Back in 2004, the United Church of Christ (UCC) attempted to run the following advertisement during CBS' broadcast of the Super Bowl:
The attempt was thwarted however when CBS rejected the ad – apparently because of the network's policy of "prohibiting advocacy ads, even ones that carry an 'implicit' endorsement for a side in a public debate."
Now, six years later, CBS is set to air an ad by the anti-choice, anti-gay, far right-wing Focus on the Family during this month's Super Bowl broadcast.
It isn't surprising the CBS' hypocrisy has sparked an effort throughout the progressive blogosphere and on Facebook demanding that the network either reject the Focus on the Family ad or agree to also air the UCC's.
From the October 16 edition of Focus on the Family Daily:
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Revealing his "moral dilemma" about the 2008 presidential campaign, Focus on the Family's James Dobson said that while "neither of the candidates is consistent with my views," Sen. John McCain "comes closer to what I believe" than Sen. Barack Obama, adding that McCain "seems to understand the Muslim threat."
In his July 7 Focus on the Family broadcast, James Dobson insisted that he and co-host Tom Minnery were "not throwing stones at Senator Obama for his faith" during an earlier show. However, later in the same broadcast, Minnery questioned if Obama is "even sincere with the way he talks about religion."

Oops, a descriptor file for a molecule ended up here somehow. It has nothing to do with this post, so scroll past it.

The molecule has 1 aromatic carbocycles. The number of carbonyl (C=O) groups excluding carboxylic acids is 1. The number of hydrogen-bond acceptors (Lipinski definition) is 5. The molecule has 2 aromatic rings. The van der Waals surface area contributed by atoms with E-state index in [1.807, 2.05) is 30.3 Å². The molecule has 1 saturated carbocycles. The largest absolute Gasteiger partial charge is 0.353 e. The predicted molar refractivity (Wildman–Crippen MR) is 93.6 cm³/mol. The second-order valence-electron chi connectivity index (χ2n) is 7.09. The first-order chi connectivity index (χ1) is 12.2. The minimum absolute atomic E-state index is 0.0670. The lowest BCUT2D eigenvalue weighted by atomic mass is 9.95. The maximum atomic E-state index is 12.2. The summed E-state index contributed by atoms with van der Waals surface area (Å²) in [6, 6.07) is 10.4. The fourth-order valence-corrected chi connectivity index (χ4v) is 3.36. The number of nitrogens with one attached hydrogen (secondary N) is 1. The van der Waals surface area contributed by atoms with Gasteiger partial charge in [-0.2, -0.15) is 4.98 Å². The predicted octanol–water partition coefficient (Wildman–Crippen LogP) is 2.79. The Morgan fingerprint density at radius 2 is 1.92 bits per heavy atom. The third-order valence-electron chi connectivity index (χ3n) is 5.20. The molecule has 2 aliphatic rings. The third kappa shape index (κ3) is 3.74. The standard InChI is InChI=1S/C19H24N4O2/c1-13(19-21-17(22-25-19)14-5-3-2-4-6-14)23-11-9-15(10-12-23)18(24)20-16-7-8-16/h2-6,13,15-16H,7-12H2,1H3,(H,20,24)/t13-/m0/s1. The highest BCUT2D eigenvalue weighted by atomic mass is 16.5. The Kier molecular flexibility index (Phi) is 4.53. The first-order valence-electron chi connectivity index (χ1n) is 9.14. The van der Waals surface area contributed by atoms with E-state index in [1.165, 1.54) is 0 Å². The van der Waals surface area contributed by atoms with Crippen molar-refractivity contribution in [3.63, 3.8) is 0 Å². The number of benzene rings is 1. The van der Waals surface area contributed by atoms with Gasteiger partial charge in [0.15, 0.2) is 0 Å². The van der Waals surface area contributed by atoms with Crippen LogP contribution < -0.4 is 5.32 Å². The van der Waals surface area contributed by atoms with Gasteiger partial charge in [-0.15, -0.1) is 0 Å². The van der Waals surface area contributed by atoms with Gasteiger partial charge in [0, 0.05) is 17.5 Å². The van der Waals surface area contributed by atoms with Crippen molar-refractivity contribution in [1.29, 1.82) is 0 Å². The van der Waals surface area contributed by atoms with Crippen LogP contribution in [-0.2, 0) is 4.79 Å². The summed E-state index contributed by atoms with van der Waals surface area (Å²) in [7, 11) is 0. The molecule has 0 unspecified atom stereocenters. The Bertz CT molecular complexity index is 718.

On his radio show, James Dobson falsely suggested that Sen. Barack Obama claimed Dobson "wants to expel people who are not Christians" from the United States. Dobson was referring to a 2006 speech in which Obama actually asked: "And even if we did have only Christians in our midst, if we expelled every non-Christian from the United States of America, whose Christianity would we teach in the schools? Would it be James Dobson's, or Al Sharpton's?"
During the November 6 broadcast of Focus on the Family, James Dobson and a group of allies did not mention one of the allegations surrounding Rev. Ted Haggard: that Haggard has admitted purchasing methamphetamines from self-described male prostitute Mike Jones.
Focus on the Family's James C. Dobson baselessly claimed that Media Matters for America engaged in "sp[i]n" by quoting his on-air remark that Republican former Rep. Mark Foley's sexually explicit instant messages to a male former House page "turned out to be what some people are now saying was a -- sort of a joke by the boy and some of the other pages." But Dobson did not explain what the purported spin was.
James Dobson and Daniel Henninger both echoed a claim previously made by Matt Drudge and Michael Savage that the sexually explicit communications that Rep. Mark Foley allegedly engaged in with former congressional pages were "sort of a joke" or a "prank" on the part of the former pages.